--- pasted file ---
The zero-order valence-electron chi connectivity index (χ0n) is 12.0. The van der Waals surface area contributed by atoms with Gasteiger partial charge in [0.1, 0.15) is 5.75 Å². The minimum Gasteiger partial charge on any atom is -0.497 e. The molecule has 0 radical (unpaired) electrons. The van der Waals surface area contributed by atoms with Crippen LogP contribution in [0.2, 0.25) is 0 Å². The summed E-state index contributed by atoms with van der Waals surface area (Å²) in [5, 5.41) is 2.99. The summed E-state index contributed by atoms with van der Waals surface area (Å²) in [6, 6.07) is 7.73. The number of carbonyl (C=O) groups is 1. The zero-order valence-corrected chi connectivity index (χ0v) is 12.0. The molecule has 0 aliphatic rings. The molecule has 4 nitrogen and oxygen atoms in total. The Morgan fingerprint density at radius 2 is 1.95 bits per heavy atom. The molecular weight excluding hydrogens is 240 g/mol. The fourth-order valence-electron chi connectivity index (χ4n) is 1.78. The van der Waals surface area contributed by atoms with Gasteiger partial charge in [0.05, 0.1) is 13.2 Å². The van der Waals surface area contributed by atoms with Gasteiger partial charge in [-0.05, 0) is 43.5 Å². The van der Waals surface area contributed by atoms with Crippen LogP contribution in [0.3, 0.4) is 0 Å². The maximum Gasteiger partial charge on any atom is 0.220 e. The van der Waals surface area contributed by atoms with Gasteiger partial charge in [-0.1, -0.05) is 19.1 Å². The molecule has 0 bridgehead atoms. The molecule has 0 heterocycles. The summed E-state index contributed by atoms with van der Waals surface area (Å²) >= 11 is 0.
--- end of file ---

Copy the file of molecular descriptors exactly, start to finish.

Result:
The zero-order valence-electron chi connectivity index (χ0n) is 12.0. The van der Waals surface area contributed by atoms with Gasteiger partial charge in [0.1, 0.15) is 5.75 Å². The minimum Gasteiger partial charge on any atom is -0.497 e. The molecule has 0 radical (unpaired) electrons. The van der Waals surface area contributed by atoms with Crippen LogP contribution in [0.2, 0.25) is 0 Å². The summed E-state index contributed by atoms with van der Waals surface area (Å²) in [5, 5.41) is 2.99. The summed E-state index contributed by atoms with van der Waals surface area (Å²) in [6, 6.07) is 7.73. The number of carbonyl (C=O) groups is 1. The zero-order valence-corrected chi connectivity index (χ0v) is 12.0. The molecule has 0 aliphatic rings. The molecule has 4 nitrogen and oxygen atoms in total. The Morgan fingerprint density at radius 2 is 1.95 bits per heavy atom. The molecular weight excluding hydrogens is 240 g/mol. The fourth-order valence-electron chi connectivity index (χ4n) is 1.78. The van der Waals surface area contributed by atoms with Gasteiger partial charge in [0.05, 0.1) is 13.2 Å². The van der Waals surface area contributed by atoms with Gasteiger partial charge in [-0.05, 0) is 43.5 Å². The van der Waals surface area contributed by atoms with Crippen LogP contribution in [0.3, 0.4) is 0 Å². The maximum Gasteiger partial charge on any atom is 0.220 e. The van der Waals surface area contributed by atoms with Gasteiger partial charge in [-0.1, -0.05) is 19.1 Å². The molecule has 0 bridgehead atoms. The molecule has 0 heterocycles. The summed E-state index contributed by atoms with van der Waals surface area (Å²) >= 11 is 0.